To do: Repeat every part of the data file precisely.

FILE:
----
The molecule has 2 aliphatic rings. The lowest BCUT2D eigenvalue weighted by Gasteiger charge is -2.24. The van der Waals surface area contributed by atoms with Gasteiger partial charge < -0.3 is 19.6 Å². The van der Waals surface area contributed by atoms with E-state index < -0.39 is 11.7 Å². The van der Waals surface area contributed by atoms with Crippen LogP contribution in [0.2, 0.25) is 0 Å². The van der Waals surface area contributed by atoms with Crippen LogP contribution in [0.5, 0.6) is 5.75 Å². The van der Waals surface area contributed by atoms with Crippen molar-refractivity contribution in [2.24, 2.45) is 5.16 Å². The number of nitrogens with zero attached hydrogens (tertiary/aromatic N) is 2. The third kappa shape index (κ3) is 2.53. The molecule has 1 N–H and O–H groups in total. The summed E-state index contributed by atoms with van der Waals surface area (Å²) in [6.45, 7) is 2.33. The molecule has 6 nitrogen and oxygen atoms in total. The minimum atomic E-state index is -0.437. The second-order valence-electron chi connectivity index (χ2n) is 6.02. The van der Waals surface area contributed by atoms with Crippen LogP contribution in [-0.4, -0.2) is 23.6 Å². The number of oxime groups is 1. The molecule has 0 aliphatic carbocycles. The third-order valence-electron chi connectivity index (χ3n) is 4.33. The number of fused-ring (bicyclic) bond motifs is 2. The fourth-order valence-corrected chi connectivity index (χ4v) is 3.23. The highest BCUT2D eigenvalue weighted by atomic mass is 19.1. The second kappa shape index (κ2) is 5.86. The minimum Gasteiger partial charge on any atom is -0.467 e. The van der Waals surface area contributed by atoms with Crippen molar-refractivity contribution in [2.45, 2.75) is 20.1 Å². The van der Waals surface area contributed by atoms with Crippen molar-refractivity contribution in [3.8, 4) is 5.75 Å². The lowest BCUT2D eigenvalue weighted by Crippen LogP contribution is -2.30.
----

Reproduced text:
The molecule has 2 aliphatic rings. The lowest BCUT2D eigenvalue weighted by Gasteiger charge is -2.24. The van der Waals surface area contributed by atoms with Gasteiger partial charge < -0.3 is 19.6 Å². The van der Waals surface area contributed by atoms with E-state index < -0.39 is 11.7 Å². The van der Waals surface area contributed by atoms with Crippen LogP contribution in [0.2, 0.25) is 0 Å². The van der Waals surface area contributed by atoms with Crippen LogP contribution in [0.5, 0.6) is 5.75 Å². The van der Waals surface area contributed by atoms with Crippen molar-refractivity contribution in [2.24, 2.45) is 5.16 Å². The number of nitrogens with zero attached hydrogens (tertiary/aromatic N) is 2. The third kappa shape index (κ3) is 2.53. The molecule has 1 N–H and O–H groups in total. The summed E-state index contributed by atoms with van der Waals surface area (Å²) in [6.45, 7) is 2.33. The molecule has 6 nitrogen and oxygen atoms in total. The minimum atomic E-state index is -0.437. The second-order valence-electron chi connectivity index (χ2n) is 6.02. The van der Waals surface area contributed by atoms with Crippen LogP contribution in [-0.4, -0.2) is 23.6 Å². The number of oxime groups is 1. The molecule has 0 aliphatic carbocycles. The third-order valence-electron chi connectivity index (χ3n) is 4.33. The number of fused-ring (bicyclic) bond motifs is 2. The fourth-order valence-corrected chi connectivity index (χ4v) is 3.23. The highest BCUT2D eigenvalue weighted by atomic mass is 19.1. The second kappa shape index (κ2) is 5.86. The minimum Gasteiger partial charge on any atom is -0.467 e. The van der Waals surface area contributed by atoms with Crippen molar-refractivity contribution in [2.45, 2.75) is 20.1 Å². The van der Waals surface area contributed by atoms with Crippen molar-refractivity contribution in [3.8, 4) is 5.75 Å². The lowest BCUT2D eigenvalue weighted by Crippen LogP contribution is -2.30.